Unspoken

kelli-tungay-hicytcLfrf0-unsplash

Photo: Kelli Tungay on Unsplash

 

He couldn’t bring himself to tell her.

Instead he left breadcrumbs. Glowing pebbles on a midnight road.

Receipts. ‘Forgotten’ notes. His boots in the garage, muddy though the yard was not.

Liminal clues in hope she ask him where he goes …

Refugees sheltering in the woods.

Perhaps she already knows.

The mud this morning on her shoes.

 

 

 

For Sammi’s Weekend Writing Challenge: Liminal in 57 words

 

 

Unspoken

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Photo: Rosalind Chang on Unsplash

 

It was a thing they would not utter. Ineffable. In their home, at least.

So much that it baffled them to see how others in their own homes — and often without a moment’s hesitation — did.

To them it felt impossible. Dangerous … though they wouldn’t dream admitting fear or conflict.

Those, too, were taboo. As was to contradict.

Their parents’ word was law. Speak “No”, and you would certainly be whipped.

 

 

 

For Sammi’s Weekend Writing Prompt: ineffable in 70 words

 

Memory Lane

Aharonson NaamaYehuda

Photo: Na’ama Yehuda

 

Down memory lane

Where small feet

Came to learn,

And the stories

Of pain and resistance

Remain,

Where the concepts

Of secret and magic

A house may

Contain,

Filled my mind with

Both worry

And wonder

Again

And again.

 

 

Note: The photo (taken in 2008) is of the fence and alleyway hugging the perimeter of an estate in my childhood town where science, historical espionage, ‘betrayal by pigeon’, capture, torture, hidden tunnels, and suicide were all shared in pretty graphic detail with primary school children during school-tours of the location (complete with yellowed photos, blood stains, personal effects, pistol, tunnel in the bathroom and all). The museum hosted children from all around, but us local kids held the place (which was and still is located right near the town’s center), in a combination of fascination, awe, horror, and perhaps a sprinkle of pride for a perceived association with the courage and tragedy of a local heroine. Though I don’t think they tell this to kids quite the same way these days, the stories and memories remain.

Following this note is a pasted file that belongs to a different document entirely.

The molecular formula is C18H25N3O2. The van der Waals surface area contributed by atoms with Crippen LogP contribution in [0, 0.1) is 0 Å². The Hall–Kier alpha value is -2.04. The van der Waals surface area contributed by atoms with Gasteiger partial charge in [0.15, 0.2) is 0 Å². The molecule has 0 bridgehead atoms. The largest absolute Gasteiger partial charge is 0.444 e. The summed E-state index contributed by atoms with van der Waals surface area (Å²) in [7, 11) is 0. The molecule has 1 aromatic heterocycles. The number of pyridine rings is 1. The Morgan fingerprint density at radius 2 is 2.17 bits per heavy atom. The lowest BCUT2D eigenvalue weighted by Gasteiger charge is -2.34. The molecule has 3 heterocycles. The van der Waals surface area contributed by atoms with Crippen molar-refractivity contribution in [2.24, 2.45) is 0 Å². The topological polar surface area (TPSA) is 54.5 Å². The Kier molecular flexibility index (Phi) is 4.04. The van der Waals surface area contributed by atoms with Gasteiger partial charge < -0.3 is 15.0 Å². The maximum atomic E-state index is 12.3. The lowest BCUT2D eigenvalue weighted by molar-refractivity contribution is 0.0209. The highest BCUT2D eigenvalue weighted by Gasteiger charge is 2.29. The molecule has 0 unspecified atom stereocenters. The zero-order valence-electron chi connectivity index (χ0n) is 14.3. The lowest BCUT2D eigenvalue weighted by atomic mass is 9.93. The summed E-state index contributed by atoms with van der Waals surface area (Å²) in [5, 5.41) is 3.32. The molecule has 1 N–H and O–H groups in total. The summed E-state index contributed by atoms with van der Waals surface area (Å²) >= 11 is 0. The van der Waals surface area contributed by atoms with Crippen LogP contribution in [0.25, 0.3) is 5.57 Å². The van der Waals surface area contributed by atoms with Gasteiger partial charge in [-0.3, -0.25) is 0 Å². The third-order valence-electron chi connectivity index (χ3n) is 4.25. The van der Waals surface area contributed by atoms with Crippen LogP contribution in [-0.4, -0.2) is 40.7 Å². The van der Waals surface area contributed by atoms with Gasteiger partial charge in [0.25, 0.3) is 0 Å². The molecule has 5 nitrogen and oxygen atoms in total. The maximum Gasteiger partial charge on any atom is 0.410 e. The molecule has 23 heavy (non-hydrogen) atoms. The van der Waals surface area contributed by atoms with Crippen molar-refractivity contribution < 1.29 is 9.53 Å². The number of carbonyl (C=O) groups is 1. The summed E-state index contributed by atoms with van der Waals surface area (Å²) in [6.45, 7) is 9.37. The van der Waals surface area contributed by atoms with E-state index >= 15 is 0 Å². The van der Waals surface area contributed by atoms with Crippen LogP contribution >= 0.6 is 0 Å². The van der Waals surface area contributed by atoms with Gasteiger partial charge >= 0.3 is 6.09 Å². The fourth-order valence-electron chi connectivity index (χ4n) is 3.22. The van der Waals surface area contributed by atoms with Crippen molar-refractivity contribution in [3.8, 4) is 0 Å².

For the Tuesday Photo Challenge: Back Catalog

 

Heidi’s Hideout

https://upload.wikimedia.org/wikipedia/commons/6/64/Heidihaus_in_Maienfeld.jpg

Photo:  commons.wikimedia.org

 

It was the last place she thought anyone would look for her.

Or the first. Depends.

If they knew the story of her grandmother, after whom she was named, then they’d surely make a beeline to the cottage. But most people did not know. Or forgot. And she herself hadn’t been particularly good at telling the story that as a child had made her feel bland and timid in comparison to her grandmother’s girlhood bravery and independence, and as an adult made her feel as if she was seeking to gain attention by association and not merit.

So when people asked: “Heidi, like the girl in the story?” she would just nod or shrug or at the most say, “perhaps, eh?”

She let her heritage become a secret.

Perhaps that will end up allowing her fresh air, away from everyone’s demands, at her great-great-grandpa’s ancient yet secluded Maienfeld house.

 

 

For What Pegman Saw: Maienfeld, Switzerland

 

Keepsake

Photo prompt: http://mrg.bz/n22FGA 

 

He kept it all these years.

A memento of sorts. Something to remember things by. A penance, perhaps. Or a tribute. Sometimes he wasn’t sure which one it was. Or both.

Some nights he’d leave their bed, her light breath highlighting the heaviness that had kept him from sleeping, and walk to the garage just to look at it. To remind himself of what is real and what was possible and what should never once again take place.

Even if it could.

It was the only lie he’d ever told her, though in truth it had led to many more lies — of omission, of deflection, of withholding aspects of himself he could not let her know about. Not ever.

Or did he someplace hope to one day let her know?

For why else would he keep it?

Sometimes he thought that his refusal to do away with it was his way of warning. Himself. To not allow himself to fall into an illusion of what he was not. Perhaps a warning to her, too, to read between the lines of what he couldn’t tell her.

Of the damage he could do. Even in accident. To the ones he’d loved.

 

 

 

For the Sunday Photo Fiction challenge

 

Radium Springs Roulette

radium springs ga casino pc

 

“Well then,” Mom exclaimed.

She was going over Poppa’s papers while I boxed seemingly endless books.

I looked up. There was an album in her lap, black pages empty but for an old postcard.

“He denied it when I’d said he’d taken me there,” Mom whispered. “I was young and believed him, but my heart knew all the same.”

I shook my head. Poppa was as straight-laced as they came.

“He gambled,” she explained. “A salesman meant frequent traveling. He used it to hide visits to casinos.”

She fingered the card. “Radium Springs Casino. I knew I hadn’t dreamed this place. The deep blue water wove tightly with the wheel.”

I gazed at the memento. At my mom.

“I was not-yet-four,” she sighed. “Thomas was just born and Dad took me to ‘work’ so Mom could rest. He played the roulette. … Perhaps his keeping of the card was another gamble.”

 

 

For What Pegman Saw: Radium Springs, GA

 

The One Thing


PHOTO PROMPT © J Hardy Carroll

 

“It’s the one thing I want.”

His siblings’ squabbling over their late mother’s items woke memories he preferred to not revisit. He wondered if not leaving a will was her way to continue their jockeying for her perceived affections even after she was gone.

Linda fixed her suspicious gaze on him. “Why?”